Marianne Rankin

I suggest "Recherche dans la neige" for the Smokey photo, although I like the other ideas, too.

In the USA, there is a term, "football widow." My cousin's wife is one of those. During football season, the wives can go shopping or do lots of things, but their hubbies are glued to the couch, watching the games. I've been glad not to have been a football widow.

Is the "veuve de la vendange" a real French expression, or is it a French version of the English "crush widow"?

Couples can have their activities (work-related or other), and they say it's good for husbands and wives to have some time apart, to explore interests the other may not have. So while I've been in choirs and swum laps, my husbands have done other things that interested them, such as riding antique trains, browsing in military museums, etc. As long as you also have time together, to forge bonds and keep them strong, the relationship should go well.

Linda R.

Veuve de la vendange - I'd never heard the expression but it certainly falls into place. My husband has been a cross-country (long distance running) and track&field coach for 48 years, and I've been une veuve des sports for 37 of them :) Our three children and I learned very early on, "If you can't beat 'em, join 'em," and it has made for a very rich life. I lean more toward the arts so I consider myself well-rounded.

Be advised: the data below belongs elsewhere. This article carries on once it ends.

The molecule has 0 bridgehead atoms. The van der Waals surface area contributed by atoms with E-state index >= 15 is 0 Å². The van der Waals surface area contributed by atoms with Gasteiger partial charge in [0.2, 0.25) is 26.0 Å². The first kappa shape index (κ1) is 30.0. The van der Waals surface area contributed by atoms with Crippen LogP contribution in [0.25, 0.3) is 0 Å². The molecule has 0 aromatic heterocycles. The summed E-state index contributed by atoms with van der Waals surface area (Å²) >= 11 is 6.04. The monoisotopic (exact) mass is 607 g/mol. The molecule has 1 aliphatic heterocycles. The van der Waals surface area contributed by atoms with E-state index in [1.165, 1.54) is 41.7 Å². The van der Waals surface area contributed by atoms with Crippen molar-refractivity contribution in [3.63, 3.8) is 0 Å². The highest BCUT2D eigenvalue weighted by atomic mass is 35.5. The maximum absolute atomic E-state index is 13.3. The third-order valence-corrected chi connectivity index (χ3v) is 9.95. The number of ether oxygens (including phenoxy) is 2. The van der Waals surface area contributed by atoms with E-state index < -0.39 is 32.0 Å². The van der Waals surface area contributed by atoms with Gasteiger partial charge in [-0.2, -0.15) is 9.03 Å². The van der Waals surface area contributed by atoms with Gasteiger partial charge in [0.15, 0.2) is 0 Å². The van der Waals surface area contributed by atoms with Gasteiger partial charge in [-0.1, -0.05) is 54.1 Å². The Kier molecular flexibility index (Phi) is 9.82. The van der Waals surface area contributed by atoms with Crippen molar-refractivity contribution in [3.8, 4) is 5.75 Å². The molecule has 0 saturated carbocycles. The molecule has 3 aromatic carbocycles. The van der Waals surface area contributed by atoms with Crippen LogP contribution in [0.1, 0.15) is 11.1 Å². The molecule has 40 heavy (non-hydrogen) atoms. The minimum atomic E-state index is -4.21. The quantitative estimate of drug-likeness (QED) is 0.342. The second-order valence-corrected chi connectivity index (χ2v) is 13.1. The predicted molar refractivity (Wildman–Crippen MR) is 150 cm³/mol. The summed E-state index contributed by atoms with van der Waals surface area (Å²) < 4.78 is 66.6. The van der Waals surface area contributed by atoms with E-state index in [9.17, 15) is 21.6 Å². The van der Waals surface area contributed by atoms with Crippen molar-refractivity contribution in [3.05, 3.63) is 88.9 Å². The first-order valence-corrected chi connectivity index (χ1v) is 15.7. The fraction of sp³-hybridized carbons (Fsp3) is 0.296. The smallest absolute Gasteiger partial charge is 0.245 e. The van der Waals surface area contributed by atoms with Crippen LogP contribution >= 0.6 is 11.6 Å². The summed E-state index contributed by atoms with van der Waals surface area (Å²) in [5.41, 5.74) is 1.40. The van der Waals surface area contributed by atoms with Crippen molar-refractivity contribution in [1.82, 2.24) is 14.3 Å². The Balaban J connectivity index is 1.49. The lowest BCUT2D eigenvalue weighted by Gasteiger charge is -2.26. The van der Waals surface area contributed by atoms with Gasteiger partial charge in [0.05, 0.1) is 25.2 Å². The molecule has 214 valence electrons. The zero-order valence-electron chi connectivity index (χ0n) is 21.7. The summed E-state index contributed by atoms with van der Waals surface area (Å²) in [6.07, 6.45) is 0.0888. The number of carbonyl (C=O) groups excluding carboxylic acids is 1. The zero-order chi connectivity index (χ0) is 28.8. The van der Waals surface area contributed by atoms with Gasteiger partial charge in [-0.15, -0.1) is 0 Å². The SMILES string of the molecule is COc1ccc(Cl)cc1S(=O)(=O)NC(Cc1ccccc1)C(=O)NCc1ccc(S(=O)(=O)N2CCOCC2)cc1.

I like your last reflection best, "I could be patient ... I could learn, as he eventually had to, to allow another's dream, and to do so encouragingly. And for what benefit? As Ani says, for the joy it brings."

As I look back, I realize my husband has given me the same encouragement and leeway, sometimes in an off-handed manner, but the freedom to grow has been there. Very appreciative of your words and how they reflect my own feelings.